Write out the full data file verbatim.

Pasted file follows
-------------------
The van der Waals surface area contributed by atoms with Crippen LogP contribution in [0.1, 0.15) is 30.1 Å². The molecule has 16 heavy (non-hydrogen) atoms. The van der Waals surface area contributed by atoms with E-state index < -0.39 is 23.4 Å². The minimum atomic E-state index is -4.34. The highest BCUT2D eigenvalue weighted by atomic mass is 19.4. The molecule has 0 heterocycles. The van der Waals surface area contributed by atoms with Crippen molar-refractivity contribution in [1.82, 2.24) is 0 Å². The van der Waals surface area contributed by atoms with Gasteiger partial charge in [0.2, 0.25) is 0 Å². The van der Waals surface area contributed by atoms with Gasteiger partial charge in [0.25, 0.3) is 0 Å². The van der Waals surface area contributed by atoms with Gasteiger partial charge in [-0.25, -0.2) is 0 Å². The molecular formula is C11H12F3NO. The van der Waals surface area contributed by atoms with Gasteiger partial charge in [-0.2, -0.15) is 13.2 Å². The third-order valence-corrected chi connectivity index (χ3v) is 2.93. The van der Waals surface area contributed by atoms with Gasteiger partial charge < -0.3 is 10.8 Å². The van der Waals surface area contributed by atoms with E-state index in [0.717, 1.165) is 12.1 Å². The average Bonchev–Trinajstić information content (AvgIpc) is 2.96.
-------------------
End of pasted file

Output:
The van der Waals surface area contributed by atoms with Crippen LogP contribution in [0.1, 0.15) is 30.1 Å². The molecule has 16 heavy (non-hydrogen) atoms. The van der Waals surface area contributed by atoms with E-state index < -0.39 is 23.4 Å². The minimum atomic E-state index is -4.34. The highest BCUT2D eigenvalue weighted by atomic mass is 19.4. The molecule has 0 heterocycles. The van der Waals surface area contributed by atoms with Crippen molar-refractivity contribution in [1.82, 2.24) is 0 Å². The van der Waals surface area contributed by atoms with Gasteiger partial charge in [0.2, 0.25) is 0 Å². The van der Waals surface area contributed by atoms with Gasteiger partial charge in [0.25, 0.3) is 0 Å². The van der Waals surface area contributed by atoms with Gasteiger partial charge in [-0.25, -0.2) is 0 Å². The molecular formula is C11H12F3NO. The van der Waals surface area contributed by atoms with Gasteiger partial charge in [-0.2, -0.15) is 13.2 Å². The third-order valence-corrected chi connectivity index (χ3v) is 2.93. The van der Waals surface area contributed by atoms with Gasteiger partial charge < -0.3 is 10.8 Å². The van der Waals surface area contributed by atoms with E-state index in [0.717, 1.165) is 12.1 Å². The average Bonchev–Trinajstić information content (AvgIpc) is 2.96.